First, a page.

Tuesday, February 01, 2005

Enamored of the Lives of Others

Two things I've read recently have been kind of gelling together in my brain, and I thought I'd write about them in attempt to relieve that cranial pressure. Note to the reader: This might seem like a disjointed post, but it really does tie together in the end. Rather like a Seinfeld episode, except not funny or clever.

As the entire Internet now knows and has commented on, that New York Times article on mommy blogs has been published.

Quick summary: mommy blogs reflect deep narcissism and selfishness and overparenting.

My first reaction: No, really? Wow! And here I thought ALL blogs were to some extent a reflection of self-absorption. Why single out the moms?

As others have pointed out (see the posts by Andi and Laura, along with the comments), the article also neglects the positive, community-fostering aspects of writing and reading parenting blogs. I feel so much less alone when I read about other parents' experiences with toddler tantrums, sleeplessness, and the various banalities that characterize much of the days spent with young children.

Which brings me to another question: Why read blogs? In addition to the sense of inclusiveness and support I find from reading parenting blogs, I also find that I enjoy reading about other people's lives in general. I'm a nosy person---I wanted to be Harriet the Spy when I was younger but never found any suitable subjects on which to spy (plus I'm kind of a coward). Reading blogs is the next best thing to spying, and it isn't beset by pesky ethical problems.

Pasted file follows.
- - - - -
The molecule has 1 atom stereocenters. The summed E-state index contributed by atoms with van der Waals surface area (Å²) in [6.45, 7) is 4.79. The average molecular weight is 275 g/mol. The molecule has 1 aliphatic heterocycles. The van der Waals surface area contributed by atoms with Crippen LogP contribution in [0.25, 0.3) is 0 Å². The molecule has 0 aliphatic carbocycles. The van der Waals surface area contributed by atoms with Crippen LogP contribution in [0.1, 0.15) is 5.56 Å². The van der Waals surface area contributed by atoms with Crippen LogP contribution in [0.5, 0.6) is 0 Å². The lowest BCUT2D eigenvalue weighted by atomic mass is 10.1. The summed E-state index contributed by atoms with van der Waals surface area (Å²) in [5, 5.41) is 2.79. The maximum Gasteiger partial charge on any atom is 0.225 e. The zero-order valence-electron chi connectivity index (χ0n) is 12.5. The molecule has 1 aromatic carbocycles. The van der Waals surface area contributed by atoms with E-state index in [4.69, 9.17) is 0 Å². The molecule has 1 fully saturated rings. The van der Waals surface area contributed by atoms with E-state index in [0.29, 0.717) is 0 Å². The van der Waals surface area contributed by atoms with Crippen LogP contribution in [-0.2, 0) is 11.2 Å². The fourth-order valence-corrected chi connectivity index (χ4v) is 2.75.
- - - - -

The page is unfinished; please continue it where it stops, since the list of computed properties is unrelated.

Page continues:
And this might partly explain why I find memoirs so compelling. I just finished reading Lucy Grealy's Autobiography of a Face, an account of the author's experience with cancer and facial disfigurement. A beautiful, honest, unsentimental book, yet had it been a novel it would have had a completely different effect on me. What is it about memoirs that attracts me? Is it the primacy of the experience, the knowledge that a real person lived this life and (albeit through a selective filter) chose to share it? I love to read memoirs about lives completely different from my own---for example, Let's Not Go to the Dogs Tonight by Alexandra Fuller, Angela's Ashes by Frank McCourt, When I Was Puerto Rican by Esmeralda Santiago, Are You Somebody? by Nuala O'Faolain, The Liar's Club by Mary Karr---and I feel that catching glimpses of these experiences helps steer my own perspective away from its tendency to be completely self-centered.

So we have two similar types of reading experiences with two different motivations: 1) reading parenting blogs to help myself feel less isolated and 2) reading memoirs to expand my horizons. Yet both are propelled by my being a Miss Nosy Parker.

See, I told you this would all tie together in the end. Just not neatly or logically. But heck, it's my blog, and since I'm so self-absorbed it's okay.